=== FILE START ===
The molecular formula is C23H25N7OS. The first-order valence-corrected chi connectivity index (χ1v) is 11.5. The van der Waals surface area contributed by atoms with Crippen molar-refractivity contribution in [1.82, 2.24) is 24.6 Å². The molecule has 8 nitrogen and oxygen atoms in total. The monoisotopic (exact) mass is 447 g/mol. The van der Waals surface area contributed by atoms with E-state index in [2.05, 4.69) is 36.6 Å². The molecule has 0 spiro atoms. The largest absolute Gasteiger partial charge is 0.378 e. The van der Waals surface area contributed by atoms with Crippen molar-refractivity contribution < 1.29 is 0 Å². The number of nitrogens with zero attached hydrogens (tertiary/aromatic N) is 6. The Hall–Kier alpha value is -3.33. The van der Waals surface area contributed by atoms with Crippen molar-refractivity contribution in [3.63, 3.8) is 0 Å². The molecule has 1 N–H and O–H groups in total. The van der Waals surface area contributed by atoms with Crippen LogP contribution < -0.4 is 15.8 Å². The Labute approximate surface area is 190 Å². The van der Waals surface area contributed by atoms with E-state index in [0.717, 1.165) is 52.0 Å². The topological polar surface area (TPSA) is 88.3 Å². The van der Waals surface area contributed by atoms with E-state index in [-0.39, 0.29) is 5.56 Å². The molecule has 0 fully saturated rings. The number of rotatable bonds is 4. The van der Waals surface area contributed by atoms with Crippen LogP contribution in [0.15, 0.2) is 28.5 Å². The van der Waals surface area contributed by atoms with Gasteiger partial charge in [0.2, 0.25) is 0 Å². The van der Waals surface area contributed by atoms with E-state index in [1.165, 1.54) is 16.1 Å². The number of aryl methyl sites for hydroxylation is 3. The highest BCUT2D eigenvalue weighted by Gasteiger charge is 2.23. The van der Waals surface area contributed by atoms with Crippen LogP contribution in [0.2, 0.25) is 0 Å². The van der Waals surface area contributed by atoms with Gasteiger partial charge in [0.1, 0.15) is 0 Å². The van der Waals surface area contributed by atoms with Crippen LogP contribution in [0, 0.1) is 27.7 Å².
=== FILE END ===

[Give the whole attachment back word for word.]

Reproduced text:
The molecular formula is C23H25N7OS. The first-order valence-corrected chi connectivity index (χ1v) is 11.5. The van der Waals surface area contributed by atoms with Crippen molar-refractivity contribution in [1.82, 2.24) is 24.6 Å². The molecule has 8 nitrogen and oxygen atoms in total. The monoisotopic (exact) mass is 447 g/mol. The van der Waals surface area contributed by atoms with E-state index in [2.05, 4.69) is 36.6 Å². The molecule has 0 spiro atoms. The largest absolute Gasteiger partial charge is 0.378 e. The van der Waals surface area contributed by atoms with Crippen molar-refractivity contribution < 1.29 is 0 Å². The number of nitrogens with zero attached hydrogens (tertiary/aromatic N) is 6. The Hall–Kier alpha value is -3.33. The van der Waals surface area contributed by atoms with Crippen molar-refractivity contribution in [3.63, 3.8) is 0 Å². The molecule has 1 N–H and O–H groups in total. The van der Waals surface area contributed by atoms with Crippen LogP contribution < -0.4 is 15.8 Å². The Labute approximate surface area is 190 Å². The van der Waals surface area contributed by atoms with E-state index in [0.717, 1.165) is 52.0 Å². The topological polar surface area (TPSA) is 88.3 Å². The van der Waals surface area contributed by atoms with E-state index in [-0.39, 0.29) is 5.56 Å². The molecule has 0 fully saturated rings. The number of rotatable bonds is 4. The van der Waals surface area contributed by atoms with Crippen LogP contribution in [0.15, 0.2) is 28.5 Å². The van der Waals surface area contributed by atoms with Gasteiger partial charge in [0.2, 0.25) is 0 Å². The van der Waals surface area contributed by atoms with E-state index in [1.165, 1.54) is 16.1 Å². The number of aryl methyl sites for hydroxylation is 3. The highest BCUT2D eigenvalue weighted by Gasteiger charge is 2.23. The van der Waals surface area contributed by atoms with Crippen LogP contribution in [0.2, 0.25) is 0 Å². The van der Waals surface area contributed by atoms with Gasteiger partial charge in [0.1, 0.15) is 0 Å². The van der Waals surface area contributed by atoms with Crippen LogP contribution in [0, 0.1) is 27.7 Å².